Managing your breath during the race

One of the most important things when it comes to going the distance, perhaps even more so than endurance, is the ability to master your breathing.
The body obviously consumes much more oxygen during intense effort. Improving your cardio may end up being of little use if your breathing is unable to keep up.  Fortunately, this isn’t a big deal, because, with training, almost everyone can adopt good breathing techniques. Much like everything else when it comes to running.

Training to breathe well during a race
If you are training every week or several times a week, your body will probably end up naturally adopting a breathing rhythm that works for you. But if you don’t carry out specific exercises, this rhythm will probably not be optimal, and the later you pay attention to it, the more difficult it will be to correct.
First of all, it is important to have an understanding of different breathing techniques:

  • Abdominal breathing. This is the most important type of breathing, and the one used most often in running, because it allows you to make the most out of your lung capacity. Abdominal breathing enables you to go the distance and facilitates recovery, but generally requires greater conscious effort when running.
  • Thoracic breathing. Although not used most of the time when you are running, it shouldn’t be completely overlooked. It requires less effort and therefore can be better adapted to certain sequences, such as the final sprint.

The following exercise will help you identify which of these two types of breathing you use: 
Lie down on your back, place one hand on your stomach, the other on your chest. Take a deep breath. If you feel your chest rising first, you naturally have thoracic breathing. If you feel your stomach rising first, you have abdominal breathing. Being able to identify both types of breathing and training yourself to control them is essential for good running performance, but the benefits of being able to control your breathing don’t stop there. Stress, physical fatigue and even emotional fatigue can also result from poor breathing.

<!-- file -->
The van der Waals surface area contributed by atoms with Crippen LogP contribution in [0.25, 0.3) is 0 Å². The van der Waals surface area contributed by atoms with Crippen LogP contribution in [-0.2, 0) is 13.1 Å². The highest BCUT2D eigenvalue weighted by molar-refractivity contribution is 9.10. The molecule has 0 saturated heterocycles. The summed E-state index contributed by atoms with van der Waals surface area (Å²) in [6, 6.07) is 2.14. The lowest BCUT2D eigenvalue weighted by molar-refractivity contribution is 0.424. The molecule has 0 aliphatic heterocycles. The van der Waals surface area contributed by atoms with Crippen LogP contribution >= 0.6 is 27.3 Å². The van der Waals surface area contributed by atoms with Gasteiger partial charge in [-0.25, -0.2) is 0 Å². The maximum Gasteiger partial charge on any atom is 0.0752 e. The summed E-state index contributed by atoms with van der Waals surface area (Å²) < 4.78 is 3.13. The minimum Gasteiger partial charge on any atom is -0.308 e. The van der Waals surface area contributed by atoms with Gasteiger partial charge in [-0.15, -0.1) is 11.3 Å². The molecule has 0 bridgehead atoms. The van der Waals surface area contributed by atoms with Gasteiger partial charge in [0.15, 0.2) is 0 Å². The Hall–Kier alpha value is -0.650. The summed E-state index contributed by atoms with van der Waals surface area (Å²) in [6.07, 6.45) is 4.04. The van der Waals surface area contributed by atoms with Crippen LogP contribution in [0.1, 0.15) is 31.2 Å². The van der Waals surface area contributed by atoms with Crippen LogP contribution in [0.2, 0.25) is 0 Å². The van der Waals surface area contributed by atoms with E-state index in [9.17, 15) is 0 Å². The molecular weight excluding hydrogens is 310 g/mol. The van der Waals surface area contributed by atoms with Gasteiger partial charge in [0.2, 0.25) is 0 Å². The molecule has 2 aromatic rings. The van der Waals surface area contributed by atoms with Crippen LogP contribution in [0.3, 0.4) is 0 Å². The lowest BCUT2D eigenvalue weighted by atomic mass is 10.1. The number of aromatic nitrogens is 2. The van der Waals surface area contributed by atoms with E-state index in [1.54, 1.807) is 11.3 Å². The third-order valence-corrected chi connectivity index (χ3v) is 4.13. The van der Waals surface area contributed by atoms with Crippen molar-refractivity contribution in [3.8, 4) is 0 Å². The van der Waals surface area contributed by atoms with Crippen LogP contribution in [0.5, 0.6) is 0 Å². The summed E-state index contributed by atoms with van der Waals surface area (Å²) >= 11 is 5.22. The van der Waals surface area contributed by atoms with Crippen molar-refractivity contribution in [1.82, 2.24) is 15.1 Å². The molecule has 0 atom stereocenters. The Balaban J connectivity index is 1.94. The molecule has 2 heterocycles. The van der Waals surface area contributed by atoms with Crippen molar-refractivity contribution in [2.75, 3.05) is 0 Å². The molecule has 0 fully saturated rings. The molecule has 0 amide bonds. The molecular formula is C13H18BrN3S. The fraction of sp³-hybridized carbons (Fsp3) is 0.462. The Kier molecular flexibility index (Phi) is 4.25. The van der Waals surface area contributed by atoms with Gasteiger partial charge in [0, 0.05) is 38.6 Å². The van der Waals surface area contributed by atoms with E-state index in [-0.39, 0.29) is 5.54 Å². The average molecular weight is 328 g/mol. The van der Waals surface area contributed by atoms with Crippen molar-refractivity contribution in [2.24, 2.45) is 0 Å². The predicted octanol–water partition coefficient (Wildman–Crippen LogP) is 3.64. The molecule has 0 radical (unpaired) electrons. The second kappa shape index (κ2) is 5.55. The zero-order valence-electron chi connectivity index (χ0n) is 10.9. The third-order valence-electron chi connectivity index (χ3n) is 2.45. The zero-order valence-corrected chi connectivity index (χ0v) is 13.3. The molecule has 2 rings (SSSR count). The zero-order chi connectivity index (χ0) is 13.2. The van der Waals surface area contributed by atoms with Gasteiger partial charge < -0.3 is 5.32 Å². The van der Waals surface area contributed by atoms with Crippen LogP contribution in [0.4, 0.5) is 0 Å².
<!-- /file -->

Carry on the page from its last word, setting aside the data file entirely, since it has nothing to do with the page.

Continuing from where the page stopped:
Managing your breathing during the race
First of all, there is no perfect respiratory rate, and it is essential that you find the rate that is best for you. This involves training. All you need to do when you go for a run is to test different respiratory rates, even if they don’t initially seem very natural. You know you’ve found the right rate when you are physically tired after finishing a normal training session but are not out of breath. It might take several weeks or even longer to find the rhythm that suits you, so don’t rush! The most important thing is to be ready on race day.

Now that we’ve mentioned the big day, although it’s good to know your cruising speed, a race is rarely one long smooth journey. During the various climbs and descents, as well as the accelerations, the effort you put in is not linear and neither is the amount of oxygen you need. It is essential to breathe in and out more quickly before you begin to increase your speed. Otherwise, you’ll have to deal with a rapid depletion of oxygen, which risks forcing you to stop to get your breath back ... and you might lose all the good progress you’ve made.